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Family Comedy and Shakespearean Exposé on Blu-ray

by Eric Melin on February 18, 2012

in Blu-ray/DVD Reviews,Reviews

This review originally appeared in shorter form on KSNT-NBC, KTKA-ABC, and KTMJ-FOX, Kansas First News.

the-big-year-blu-ray-2012It’s not a stellar week for home video, but you could do worse than these two slight but entertaining movies, out now on Blu-ray and DVD.

The Big Year (2011)

The Big Year stars Steve Martin, Jack Black, and Owen Wilson as bird-watchers whose lives get turned upside-down in their quest to spot as many species of birds as they can in one year.

The Big Year is completely predictable and full of way too many bird-watching montages set to inspiring music, but it’s such an upbeat, cheery film that it’s pretty hard to resist.

Black and Martin are especially charming as guys from way different backgrounds who become unlikely friends and for a PG-rated family comedy, you could do a lot worse.

Anonymous (2011)

Anonymous-Blu-rayAlso out now is Anonymous, a lurid, pulpy tale set in Elizabethan times that explores the idea that the author of William Shakespeare’s famous plays was actually the Earl of Oxford, and not Shakespeare himself.

But this story goes way deeper than that, weaving all kinds of secret Royal scandals into the mix as well. It could have been a humorless lecture, but it’s not.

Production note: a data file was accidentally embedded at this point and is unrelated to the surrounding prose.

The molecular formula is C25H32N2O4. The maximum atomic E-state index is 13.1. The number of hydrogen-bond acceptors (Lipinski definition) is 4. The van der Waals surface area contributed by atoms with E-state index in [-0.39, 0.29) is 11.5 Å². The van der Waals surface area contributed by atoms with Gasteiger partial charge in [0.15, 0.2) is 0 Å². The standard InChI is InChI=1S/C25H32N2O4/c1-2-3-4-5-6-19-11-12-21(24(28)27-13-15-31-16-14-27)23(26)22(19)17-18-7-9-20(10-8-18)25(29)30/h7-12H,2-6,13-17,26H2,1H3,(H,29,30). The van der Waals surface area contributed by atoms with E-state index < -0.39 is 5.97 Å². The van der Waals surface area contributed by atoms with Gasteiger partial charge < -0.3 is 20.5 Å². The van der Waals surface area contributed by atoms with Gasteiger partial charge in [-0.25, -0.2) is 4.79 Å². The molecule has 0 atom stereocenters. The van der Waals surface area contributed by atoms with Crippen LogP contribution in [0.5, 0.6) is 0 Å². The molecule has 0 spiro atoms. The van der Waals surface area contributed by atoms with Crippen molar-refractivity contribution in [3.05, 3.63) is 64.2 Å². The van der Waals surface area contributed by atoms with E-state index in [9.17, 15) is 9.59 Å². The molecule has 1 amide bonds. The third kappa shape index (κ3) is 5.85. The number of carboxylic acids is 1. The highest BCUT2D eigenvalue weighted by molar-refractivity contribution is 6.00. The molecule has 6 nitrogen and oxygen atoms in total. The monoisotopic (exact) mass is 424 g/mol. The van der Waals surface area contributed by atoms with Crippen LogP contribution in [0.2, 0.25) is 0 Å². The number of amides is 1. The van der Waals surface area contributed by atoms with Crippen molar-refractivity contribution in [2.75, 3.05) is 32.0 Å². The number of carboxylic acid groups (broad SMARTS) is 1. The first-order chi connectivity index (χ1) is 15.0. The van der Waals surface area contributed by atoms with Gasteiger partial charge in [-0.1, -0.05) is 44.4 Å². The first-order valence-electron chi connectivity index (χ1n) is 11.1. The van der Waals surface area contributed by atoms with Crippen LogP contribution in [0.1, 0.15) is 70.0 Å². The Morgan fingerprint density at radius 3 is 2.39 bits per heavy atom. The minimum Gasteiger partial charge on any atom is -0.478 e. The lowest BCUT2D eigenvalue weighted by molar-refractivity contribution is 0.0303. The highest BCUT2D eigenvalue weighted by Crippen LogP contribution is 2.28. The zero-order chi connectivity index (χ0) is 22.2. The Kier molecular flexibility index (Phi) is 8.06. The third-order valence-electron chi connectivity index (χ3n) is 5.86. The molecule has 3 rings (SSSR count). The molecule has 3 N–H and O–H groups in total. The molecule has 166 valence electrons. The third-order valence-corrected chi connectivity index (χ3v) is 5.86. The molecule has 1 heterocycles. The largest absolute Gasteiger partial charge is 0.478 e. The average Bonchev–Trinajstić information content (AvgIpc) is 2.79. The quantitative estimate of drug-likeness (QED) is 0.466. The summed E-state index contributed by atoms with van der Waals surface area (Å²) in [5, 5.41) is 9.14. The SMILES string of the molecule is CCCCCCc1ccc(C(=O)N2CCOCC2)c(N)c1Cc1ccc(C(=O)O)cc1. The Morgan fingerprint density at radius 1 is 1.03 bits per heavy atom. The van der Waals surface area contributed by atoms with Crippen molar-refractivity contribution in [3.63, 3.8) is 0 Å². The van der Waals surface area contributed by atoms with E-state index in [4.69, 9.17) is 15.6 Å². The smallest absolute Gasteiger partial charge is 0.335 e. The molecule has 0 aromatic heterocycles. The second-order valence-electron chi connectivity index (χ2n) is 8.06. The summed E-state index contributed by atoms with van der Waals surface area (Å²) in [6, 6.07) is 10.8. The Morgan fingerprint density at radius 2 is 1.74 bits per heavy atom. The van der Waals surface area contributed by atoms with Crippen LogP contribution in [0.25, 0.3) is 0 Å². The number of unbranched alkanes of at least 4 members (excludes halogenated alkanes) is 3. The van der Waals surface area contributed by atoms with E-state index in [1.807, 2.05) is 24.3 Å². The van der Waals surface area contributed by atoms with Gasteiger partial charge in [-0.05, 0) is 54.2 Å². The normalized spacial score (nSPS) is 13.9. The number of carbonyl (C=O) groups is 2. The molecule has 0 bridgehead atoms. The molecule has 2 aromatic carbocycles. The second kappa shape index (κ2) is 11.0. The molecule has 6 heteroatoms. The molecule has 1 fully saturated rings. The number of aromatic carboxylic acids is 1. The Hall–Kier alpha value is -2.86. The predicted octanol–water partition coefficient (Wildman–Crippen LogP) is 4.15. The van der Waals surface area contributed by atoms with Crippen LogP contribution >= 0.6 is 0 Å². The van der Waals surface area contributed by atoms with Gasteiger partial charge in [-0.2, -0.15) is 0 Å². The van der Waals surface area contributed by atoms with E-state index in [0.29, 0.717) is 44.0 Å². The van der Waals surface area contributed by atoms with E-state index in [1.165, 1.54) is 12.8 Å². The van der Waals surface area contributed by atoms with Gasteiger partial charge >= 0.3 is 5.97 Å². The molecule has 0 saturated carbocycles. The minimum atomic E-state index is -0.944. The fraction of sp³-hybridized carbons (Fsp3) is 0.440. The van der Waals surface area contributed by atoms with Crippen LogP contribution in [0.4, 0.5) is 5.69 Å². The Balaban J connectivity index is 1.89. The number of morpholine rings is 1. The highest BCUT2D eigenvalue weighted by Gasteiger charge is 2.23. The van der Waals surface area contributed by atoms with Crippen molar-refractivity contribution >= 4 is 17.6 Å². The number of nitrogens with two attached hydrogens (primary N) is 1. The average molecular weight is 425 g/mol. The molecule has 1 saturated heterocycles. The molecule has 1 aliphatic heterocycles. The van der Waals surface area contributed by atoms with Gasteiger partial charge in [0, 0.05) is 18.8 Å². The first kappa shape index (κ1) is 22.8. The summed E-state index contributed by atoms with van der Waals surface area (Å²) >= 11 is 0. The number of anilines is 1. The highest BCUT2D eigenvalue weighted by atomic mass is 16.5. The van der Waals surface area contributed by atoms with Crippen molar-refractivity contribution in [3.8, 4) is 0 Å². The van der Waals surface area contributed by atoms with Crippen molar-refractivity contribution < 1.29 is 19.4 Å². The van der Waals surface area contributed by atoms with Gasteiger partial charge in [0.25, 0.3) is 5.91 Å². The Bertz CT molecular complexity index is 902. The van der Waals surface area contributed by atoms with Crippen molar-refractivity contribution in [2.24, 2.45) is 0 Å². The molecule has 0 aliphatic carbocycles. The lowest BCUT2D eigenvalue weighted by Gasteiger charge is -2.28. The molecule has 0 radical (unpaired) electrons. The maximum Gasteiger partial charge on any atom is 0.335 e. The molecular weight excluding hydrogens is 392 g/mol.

Anonymous is directed by Roland Emmerich, the schlockmeister behind such films as Independence Day, the Godzilla remake, The Day After Tomorrow, 10,000 B.C., and the stupid, stupid end-times fantasy 2012.

Here his approach isn’t much more subtle, but it suits the material better, since this is presented as a controversial exposé, complete with opening and closing remarks from Derek Jacobi, an actor revered for his Shakespeare stage performances in the British theater. Jacobi’s very presence is meant to elicit a shocked reaction.

Rhys Ifans proves to be a durable leading man as the Earl, even if Rafe Spall‘s drunken, loutish version of Shakespeare is a caricature.

Oscar-nominated this year for its costume design, Anonymous is overall well-acted and fairly entertaining, even if its convoluted plot is a little full of itself and hard to swallow.

Here is contributor Alan Rapp’s less forgiving review of Anonymous.

Eric is the Editor-in-Chief of and writes for The Pitch. He’s former President of the KCFCC, and drummer for The Dead Girls, Ultimate Fakebook, and Truck Stop Love . He is also Air Guitar World Champion Mean Melin. Eric goes to 11. Follow him at:

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